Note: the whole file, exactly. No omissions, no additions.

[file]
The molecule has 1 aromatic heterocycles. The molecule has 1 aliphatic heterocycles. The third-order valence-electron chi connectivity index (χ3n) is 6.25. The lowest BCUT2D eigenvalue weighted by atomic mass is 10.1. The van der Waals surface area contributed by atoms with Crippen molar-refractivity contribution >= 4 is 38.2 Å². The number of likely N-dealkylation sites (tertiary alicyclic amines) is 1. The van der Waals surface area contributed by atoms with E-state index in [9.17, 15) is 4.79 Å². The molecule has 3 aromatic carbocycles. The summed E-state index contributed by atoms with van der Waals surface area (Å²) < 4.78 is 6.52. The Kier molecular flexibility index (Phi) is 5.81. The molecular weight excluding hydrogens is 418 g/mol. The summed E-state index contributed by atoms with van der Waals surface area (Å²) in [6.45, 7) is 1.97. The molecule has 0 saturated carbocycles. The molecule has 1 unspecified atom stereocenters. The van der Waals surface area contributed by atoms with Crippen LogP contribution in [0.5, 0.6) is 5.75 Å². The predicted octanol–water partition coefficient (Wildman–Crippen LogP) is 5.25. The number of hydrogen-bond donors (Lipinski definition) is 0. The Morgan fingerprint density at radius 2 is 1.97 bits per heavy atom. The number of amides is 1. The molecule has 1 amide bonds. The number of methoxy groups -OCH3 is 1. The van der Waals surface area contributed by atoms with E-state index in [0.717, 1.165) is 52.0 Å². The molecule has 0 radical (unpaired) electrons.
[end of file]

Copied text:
The molecule has 1 aromatic heterocycles. The molecule has 1 aliphatic heterocycles. The third-order valence-electron chi connectivity index (χ3n) is 6.25. The lowest BCUT2D eigenvalue weighted by atomic mass is 10.1. The van der Waals surface area contributed by atoms with Crippen molar-refractivity contribution >= 4 is 38.2 Å². The number of likely N-dealkylation sites (tertiary alicyclic amines) is 1. The van der Waals surface area contributed by atoms with E-state index in [9.17, 15) is 4.79 Å². The molecule has 3 aromatic carbocycles. The summed E-state index contributed by atoms with van der Waals surface area (Å²) < 4.78 is 6.52. The Kier molecular flexibility index (Phi) is 5.81. The molecular weight excluding hydrogens is 418 g/mol. The summed E-state index contributed by atoms with van der Waals surface area (Å²) in [6.45, 7) is 1.97. The molecule has 0 saturated carbocycles. The molecule has 1 unspecified atom stereocenters. The van der Waals surface area contributed by atoms with Crippen LogP contribution in [0.5, 0.6) is 5.75 Å². The predicted octanol–water partition coefficient (Wildman–Crippen LogP) is 5.25. The number of hydrogen-bond donors (Lipinski definition) is 0. The Morgan fingerprint density at radius 2 is 1.97 bits per heavy atom. The number of amides is 1. The molecule has 1 amide bonds. The number of methoxy groups -OCH3 is 1. The van der Waals surface area contributed by atoms with E-state index in [0.717, 1.165) is 52.0 Å². The molecule has 0 radical (unpaired) electrons.